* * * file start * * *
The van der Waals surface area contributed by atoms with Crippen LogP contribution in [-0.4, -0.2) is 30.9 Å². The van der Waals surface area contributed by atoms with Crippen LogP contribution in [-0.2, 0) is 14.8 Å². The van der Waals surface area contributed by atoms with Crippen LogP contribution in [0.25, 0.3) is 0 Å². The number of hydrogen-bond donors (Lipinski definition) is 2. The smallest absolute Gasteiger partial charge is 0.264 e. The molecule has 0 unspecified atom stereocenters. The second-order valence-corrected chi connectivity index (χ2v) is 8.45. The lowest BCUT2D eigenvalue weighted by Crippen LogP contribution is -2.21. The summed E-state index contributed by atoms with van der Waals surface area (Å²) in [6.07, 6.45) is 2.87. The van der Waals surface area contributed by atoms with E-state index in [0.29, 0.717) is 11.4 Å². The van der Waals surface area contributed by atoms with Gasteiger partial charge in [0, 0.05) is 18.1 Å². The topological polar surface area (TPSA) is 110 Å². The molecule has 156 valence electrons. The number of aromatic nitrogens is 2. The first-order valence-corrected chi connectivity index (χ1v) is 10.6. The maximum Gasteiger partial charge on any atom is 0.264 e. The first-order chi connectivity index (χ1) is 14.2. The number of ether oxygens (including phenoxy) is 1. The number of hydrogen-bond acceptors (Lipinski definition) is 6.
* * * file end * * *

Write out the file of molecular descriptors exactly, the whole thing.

The van der Waals surface area contributed by atoms with Crippen LogP contribution in [-0.4, -0.2) is 30.9 Å². The van der Waals surface area contributed by atoms with Crippen LogP contribution in [-0.2, 0) is 14.8 Å². The van der Waals surface area contributed by atoms with Crippen LogP contribution in [0.25, 0.3) is 0 Å². The number of hydrogen-bond donors (Lipinski definition) is 2. The smallest absolute Gasteiger partial charge is 0.264 e. The molecule has 0 unspecified atom stereocenters. The second-order valence-corrected chi connectivity index (χ2v) is 8.45. The lowest BCUT2D eigenvalue weighted by Crippen LogP contribution is -2.21. The summed E-state index contributed by atoms with van der Waals surface area (Å²) in [6.07, 6.45) is 2.87. The van der Waals surface area contributed by atoms with E-state index in [0.29, 0.717) is 11.4 Å². The van der Waals surface area contributed by atoms with Gasteiger partial charge in [0, 0.05) is 18.1 Å². The topological polar surface area (TPSA) is 110 Å². The molecule has 156 valence electrons. The number of aromatic nitrogens is 2. The first-order valence-corrected chi connectivity index (χ1v) is 10.6. The maximum Gasteiger partial charge on any atom is 0.264 e. The first-order chi connectivity index (χ1) is 14.2. The number of ether oxygens (including phenoxy) is 1. The number of hydrogen-bond acceptors (Lipinski definition) is 6.